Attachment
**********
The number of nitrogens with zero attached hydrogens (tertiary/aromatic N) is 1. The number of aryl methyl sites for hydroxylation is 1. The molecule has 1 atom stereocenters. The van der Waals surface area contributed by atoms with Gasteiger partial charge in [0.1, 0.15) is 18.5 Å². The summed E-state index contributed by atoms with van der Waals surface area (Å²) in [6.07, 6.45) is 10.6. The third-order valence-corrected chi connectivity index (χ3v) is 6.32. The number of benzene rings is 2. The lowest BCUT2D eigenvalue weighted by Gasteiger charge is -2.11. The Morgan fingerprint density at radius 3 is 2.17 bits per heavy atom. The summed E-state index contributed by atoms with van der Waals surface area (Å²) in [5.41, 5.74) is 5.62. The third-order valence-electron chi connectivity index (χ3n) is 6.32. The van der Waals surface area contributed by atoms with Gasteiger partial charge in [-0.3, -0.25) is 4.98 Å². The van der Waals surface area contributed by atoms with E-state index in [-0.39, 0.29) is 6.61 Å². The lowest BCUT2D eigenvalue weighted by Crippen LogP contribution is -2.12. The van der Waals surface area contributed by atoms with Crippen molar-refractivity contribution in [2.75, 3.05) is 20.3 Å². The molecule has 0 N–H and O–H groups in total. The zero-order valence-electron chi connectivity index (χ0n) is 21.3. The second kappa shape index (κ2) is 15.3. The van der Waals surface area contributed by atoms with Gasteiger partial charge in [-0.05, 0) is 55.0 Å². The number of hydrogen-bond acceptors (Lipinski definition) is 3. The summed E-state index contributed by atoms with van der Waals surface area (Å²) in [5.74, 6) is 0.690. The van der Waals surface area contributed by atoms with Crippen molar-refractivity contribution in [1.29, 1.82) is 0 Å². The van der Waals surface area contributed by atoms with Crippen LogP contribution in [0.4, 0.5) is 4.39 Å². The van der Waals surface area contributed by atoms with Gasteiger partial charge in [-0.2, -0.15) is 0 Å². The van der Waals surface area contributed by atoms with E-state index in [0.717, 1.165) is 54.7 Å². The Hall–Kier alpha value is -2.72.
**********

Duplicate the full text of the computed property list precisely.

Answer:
The number of nitrogens with zero attached hydrogens (tertiary/aromatic N) is 1. The number of aryl methyl sites for hydroxylation is 1. The molecule has 1 atom stereocenters. The van der Waals surface area contributed by atoms with Gasteiger partial charge in [0.1, 0.15) is 18.5 Å². The summed E-state index contributed by atoms with van der Waals surface area (Å²) in [6.07, 6.45) is 10.6. The third-order valence-corrected chi connectivity index (χ3v) is 6.32. The number of benzene rings is 2. The lowest BCUT2D eigenvalue weighted by Gasteiger charge is -2.11. The Morgan fingerprint density at radius 3 is 2.17 bits per heavy atom. The summed E-state index contributed by atoms with van der Waals surface area (Å²) in [5.41, 5.74) is 5.62. The third-order valence-electron chi connectivity index (χ3n) is 6.32. The van der Waals surface area contributed by atoms with Gasteiger partial charge in [-0.3, -0.25) is 4.98 Å². The van der Waals surface area contributed by atoms with E-state index in [-0.39, 0.29) is 6.61 Å². The lowest BCUT2D eigenvalue weighted by Crippen LogP contribution is -2.12. The van der Waals surface area contributed by atoms with Crippen molar-refractivity contribution in [2.75, 3.05) is 20.3 Å². The molecule has 0 N–H and O–H groups in total. The zero-order valence-electron chi connectivity index (χ0n) is 21.3. The second kappa shape index (κ2) is 15.3. The van der Waals surface area contributed by atoms with Gasteiger partial charge in [-0.05, 0) is 55.0 Å². The number of hydrogen-bond acceptors (Lipinski definition) is 3. The summed E-state index contributed by atoms with van der Waals surface area (Å²) in [5.74, 6) is 0.690. The van der Waals surface area contributed by atoms with Crippen molar-refractivity contribution in [1.29, 1.82) is 0 Å². The van der Waals surface area contributed by atoms with Crippen LogP contribution in [0.4, 0.5) is 4.39 Å². The van der Waals surface area contributed by atoms with Gasteiger partial charge in [-0.2, -0.15) is 0 Å². The van der Waals surface area contributed by atoms with E-state index in [0.717, 1.165) is 54.7 Å². The Hall–Kier alpha value is -2.72.